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Speed Racer: 1920

Speed Racer: 1920

Washington, D.C., 1920. "Donnie Moore in Duesenberg." View full size. National Photo Company Collection glass negative, Library of Congress.


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A word from the Partnership of English Majors...

It's "Drive Slowly." Geez.



My fingers must have gotten carried away while typing. The size of the purse quoted in the Washington Post account was $500, not $5000

also, on a more minor point, it should be "factory workers" not "factor workers"

[Fixed, thanks. And as I like to remind people, if you register as a Shorpy user and log in to leave comments, you can go back and edit them at any time. Hint, hint. - Dave]

A real Doozy

This is one of the cars that established the Duesenberg legend. It was hot stuff all through the twenties. Also the origin of the slang term "doozy."

Donnie Moore: Southern title holder

The Washington Post, July 31, 1918

Auto and Motorcycle races will beheld at Benning Saturday afternoon for the benefit of the Camp Meigs athletic fund. Many racing drivers and factory experts have been brought to Washington by the war, and the entry list will contain the names of many well-known pilots.

"Krazy Horse" Verrill, the circular dirt track champion; Donnie Moore, the Southern title holder; Shaffer, Denham, Harley, Cooksey, Spindler, Zimmerman and Parkhurst are among those who will compete.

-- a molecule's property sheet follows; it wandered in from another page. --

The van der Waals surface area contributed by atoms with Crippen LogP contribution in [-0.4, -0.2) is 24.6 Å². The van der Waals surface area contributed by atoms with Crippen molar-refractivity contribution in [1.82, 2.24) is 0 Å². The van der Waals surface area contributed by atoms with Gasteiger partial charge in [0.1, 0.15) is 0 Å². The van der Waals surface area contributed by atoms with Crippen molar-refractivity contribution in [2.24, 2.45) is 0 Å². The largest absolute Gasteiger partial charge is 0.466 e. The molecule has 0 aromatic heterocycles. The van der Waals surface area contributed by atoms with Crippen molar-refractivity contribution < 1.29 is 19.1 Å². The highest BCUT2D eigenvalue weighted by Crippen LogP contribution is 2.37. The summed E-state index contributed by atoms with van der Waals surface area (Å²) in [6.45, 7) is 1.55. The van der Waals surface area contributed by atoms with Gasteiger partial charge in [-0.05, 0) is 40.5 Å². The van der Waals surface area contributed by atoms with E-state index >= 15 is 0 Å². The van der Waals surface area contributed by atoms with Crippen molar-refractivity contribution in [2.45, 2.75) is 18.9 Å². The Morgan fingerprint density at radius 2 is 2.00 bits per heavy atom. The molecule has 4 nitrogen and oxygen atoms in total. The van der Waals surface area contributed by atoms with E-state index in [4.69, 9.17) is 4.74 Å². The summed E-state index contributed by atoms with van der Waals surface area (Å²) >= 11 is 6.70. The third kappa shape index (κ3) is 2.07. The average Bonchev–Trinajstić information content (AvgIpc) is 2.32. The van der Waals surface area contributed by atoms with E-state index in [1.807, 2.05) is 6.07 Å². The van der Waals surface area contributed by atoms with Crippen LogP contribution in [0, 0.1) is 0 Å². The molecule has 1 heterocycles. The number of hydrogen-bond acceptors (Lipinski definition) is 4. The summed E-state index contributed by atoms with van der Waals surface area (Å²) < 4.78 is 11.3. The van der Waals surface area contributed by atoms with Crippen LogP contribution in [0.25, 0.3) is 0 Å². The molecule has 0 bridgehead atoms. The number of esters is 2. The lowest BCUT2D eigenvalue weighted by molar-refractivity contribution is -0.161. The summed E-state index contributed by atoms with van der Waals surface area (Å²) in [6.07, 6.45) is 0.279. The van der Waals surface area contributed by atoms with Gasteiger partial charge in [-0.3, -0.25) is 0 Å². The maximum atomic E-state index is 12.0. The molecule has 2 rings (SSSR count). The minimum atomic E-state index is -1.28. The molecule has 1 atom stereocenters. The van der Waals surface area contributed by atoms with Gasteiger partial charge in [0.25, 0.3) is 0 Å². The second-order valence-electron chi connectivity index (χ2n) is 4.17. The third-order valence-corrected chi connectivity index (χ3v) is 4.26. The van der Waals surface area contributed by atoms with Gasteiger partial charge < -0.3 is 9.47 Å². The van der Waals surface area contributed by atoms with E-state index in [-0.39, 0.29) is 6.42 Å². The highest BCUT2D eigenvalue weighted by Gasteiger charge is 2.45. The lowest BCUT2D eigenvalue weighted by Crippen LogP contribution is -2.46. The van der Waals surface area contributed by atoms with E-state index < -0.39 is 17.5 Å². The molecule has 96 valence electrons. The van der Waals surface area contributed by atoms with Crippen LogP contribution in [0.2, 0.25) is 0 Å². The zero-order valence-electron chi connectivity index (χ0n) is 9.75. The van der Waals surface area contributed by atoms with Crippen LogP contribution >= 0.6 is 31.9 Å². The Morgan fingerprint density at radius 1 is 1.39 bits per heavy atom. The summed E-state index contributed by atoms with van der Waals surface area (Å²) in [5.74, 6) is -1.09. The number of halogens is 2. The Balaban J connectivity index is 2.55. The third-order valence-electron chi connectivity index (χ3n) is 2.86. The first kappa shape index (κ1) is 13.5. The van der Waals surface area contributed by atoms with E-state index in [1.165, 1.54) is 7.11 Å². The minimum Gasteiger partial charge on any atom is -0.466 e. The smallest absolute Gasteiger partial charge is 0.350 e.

Eight events have been listed, the feature being a 10-mile race for a purse of $500 between Moore and Denham. Another special will be a 5-mile race for women and five young ladies who rode in the event in Baltimore on July 4 have entered.

All men in uniform will be admitted free and the charge to others will be 50 cents.

Gran Turismo XX

That car was meant to race. The hinges on the hood are set on the side so it won't fly up into the face of the driver. This is not a pampered track racer, that spare tire indicates longer races through the countryside. Add in the quick change lugs and the wire wheels and you're ready to race on the dirt.

Drive Slow, My Foot!

This Doozy was a powerful machine. I wonder what the building in back was...looks very modern for a 1920s "skyscraper". Any info on where this building was/is?

[Wardman Park Hotel at Connecticut Avenue and Woodley Road. - Dave]


Racing cars of this period had huge in-line aero type engines and were capable of high speeds. The main problem in attaining this, was the dirt roads of the time. Without fenders over the wheels, flying dirt and stones were a major hazard to the drivers.


Dont know if I would be wanting to sit behind that hood.Car doesnt really look up to going fast..

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